Politics are particularly cruel in one respect: labels don't have to reflect their dictionary meanings, while voters often only have the dictionary meaning in mind. I'm thinking of values. The Bush camp redefined the term and got away with it. "Something (as a principle or quality) intrinsically valuable or desirable." [Merriam-Webster]; "A principle, standard, or quality considered worthwhile or desirable." [Dictionary.com]; "Beliefs of a person or social group in which they have an emotional investment (either for or against something)." [Word-Reference.com]. Politics thus become a marketing exercise. In this case, it involved selling "an eskimo snow" and succeeding. Right after the 2000 vote, a friend from California came to see us. She said she'd voted for Bush. "What the hell for?" I wondered with an open mouth. "Because he has moral values," was the reply. What could I say? I don't think George has moral values, because if he did, he wouldn't have killed, lied or swindled. But my friend is a Christian fundamentalist, and I'm sure she voted for the Bush camp this time around, too. In marketing, a term may stick to a product, even if the term doesn't intrinsically reflect the qualities of that product. Think of the following terms, and try to link them to the product they represent: soft drinks: new generation; cars: safe; cars: engineering; toothpaste: cavities; cigarettes: real man. See what I mean?

The strategy was brilliant because in the end, what each side wanted was to win the election. Karl packaged his product and sold it off brilliantly.

Friday

Aloe Polyphylla

The spiral aloe is a rare and beautiful aloe from the high Maluti Mountains of Lesotho. It does not occur naturally anywhere outside Lesotho with the exception of one record on the Lesotho border with the Free State. There are apparently also unsubstantiated reports of it growing in the KwaZulu-Natal Drakensberg.

Wednesday

Blount County, TN

Republican: Bush (Incumbent)
33,240
68%

Democratic: Kerry
15,042
31%

Independent: Nader
204
1%

Other: Badnarik & Peroutka
134 & 88
0%
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I wasn't really surprised that Blount County in East Tennessee voted 68% for Bush. I should know... I went to school there. I was rather surprised, however, that the whole country leaned that way. Well, not the whole country, really; more like a little over half. As President Bush said, "America has spoken." What is it saying, though?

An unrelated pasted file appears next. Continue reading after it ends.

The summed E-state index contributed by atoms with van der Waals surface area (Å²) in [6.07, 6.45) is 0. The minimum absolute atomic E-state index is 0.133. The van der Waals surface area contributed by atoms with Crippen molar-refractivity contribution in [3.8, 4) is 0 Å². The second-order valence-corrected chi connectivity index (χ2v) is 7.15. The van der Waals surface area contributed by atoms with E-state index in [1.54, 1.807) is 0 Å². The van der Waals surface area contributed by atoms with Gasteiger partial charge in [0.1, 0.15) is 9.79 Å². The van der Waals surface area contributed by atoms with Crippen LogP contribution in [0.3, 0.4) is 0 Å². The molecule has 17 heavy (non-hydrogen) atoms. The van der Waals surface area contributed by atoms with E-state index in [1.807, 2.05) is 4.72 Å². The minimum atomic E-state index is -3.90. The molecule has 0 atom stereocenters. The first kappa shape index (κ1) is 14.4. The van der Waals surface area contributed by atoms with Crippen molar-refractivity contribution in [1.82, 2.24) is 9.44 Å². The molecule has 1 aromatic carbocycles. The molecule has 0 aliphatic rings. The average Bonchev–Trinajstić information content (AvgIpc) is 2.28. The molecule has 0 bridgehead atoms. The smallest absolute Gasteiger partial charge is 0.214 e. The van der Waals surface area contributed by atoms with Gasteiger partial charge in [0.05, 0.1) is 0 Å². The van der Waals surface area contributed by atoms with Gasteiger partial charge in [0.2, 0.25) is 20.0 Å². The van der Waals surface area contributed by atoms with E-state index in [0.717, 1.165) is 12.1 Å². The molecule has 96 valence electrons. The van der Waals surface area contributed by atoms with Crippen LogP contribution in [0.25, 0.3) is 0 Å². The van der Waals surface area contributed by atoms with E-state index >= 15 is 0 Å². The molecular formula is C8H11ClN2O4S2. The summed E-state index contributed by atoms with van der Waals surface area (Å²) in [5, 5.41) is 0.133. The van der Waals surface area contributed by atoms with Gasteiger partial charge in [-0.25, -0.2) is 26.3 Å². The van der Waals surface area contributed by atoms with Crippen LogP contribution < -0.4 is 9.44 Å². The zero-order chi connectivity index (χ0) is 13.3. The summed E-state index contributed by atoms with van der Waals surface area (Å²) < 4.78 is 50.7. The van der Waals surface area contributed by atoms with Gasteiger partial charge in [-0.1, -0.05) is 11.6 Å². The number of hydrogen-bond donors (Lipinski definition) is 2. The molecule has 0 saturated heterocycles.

Is America saying it wants to hand out its form of moral values to everyone else? And that despite pre-war lies and the very hard, resultant existences led by so many people involved? Is it saying it wants all stem cell research to cease (by the way, I have a sick relative, how about you)? Abortion to be rendered illegal?

Whatever the message behind this 4-year mandate, it is skin off the noses of American voters and less off mine, even though their decision spills out beyond their borders. So four more years it is. I think those Americans who voted for Kerry should continue to stand up and be heard. The opposite is unthinkable.

Tuesday

Vote, Vote, Vote.

If you are American, and you have registered to vote, please do so. Vote the issues, not the party. But vote. It's important for America but also, unfortunately, for the world. The past four years have darkened my horizon as well as many other people's. Have they brightened yours? Do you look at the world today and feel... what... hope? Fear? Every voice counts. Your voice counts. I'm asking you to vote on the issues because that's precisely what voting should be about; I also believe that John Kerry has a headstart on George Bush. It is truly unfortunate that folks like myself, foreigners, should feel obliged to gate crash a sovereign vote. But there, you have it. Your vote is sovereign by name only. Whoever rules your country practically rules mine. So I'll say it again: Vote for Kerry or vote against George Bush. Your pick.

Lower Human Well-being

A CSIR study has determined that human well-being is plummeting in Lesotho, or in the Gariep Basin, to be exact. First raised eyebrow is, how do you measure human well-being?
The study found a continued high birth rate among the poor in the Gariep Basin, so that the annual population growth now outstripped the increase in gross domestic product (GDP). The GDP per person has been declining steadily since 1980.

The gap was widening between the educated, wealthy segment of the population and the uneducated, rapidly increasing poor population. This had resulted in a steady decrease in the human development index. This index, developed by the UN Development Programme, assesses human well-being by measuring factors like poverty, literacy, education and life expectancy.
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As far as Lesotho is concerned, the gap between rich and poor has been widening since the late 1980s. Before then, I remember folks coming to Maseru for work from the surrounding villages, and actually finding work and accomodation. The curve was probably pointing upwards, then. What happened? The drought? Corruption? Qomatsi? AIDS?

I think that this latter one must be defeated before we can hope for any kind of solace. Apartheid is officially gone, and it is true that it helped keep a certain percentage of the population hungry and under the water, despite more-than-enough food production in the region.
About 90 percent of South Africa's food consumption was met by domestic production, with enough calories and protein produced in the Gariep Basin to feed the country.

However, food insecurity still affected millions, a problem entrenched by apartheid policies that restricted access to land and other resources. The result is impoverished rural and peri-urban communities, surrounding pockets of affluence and wellbeing.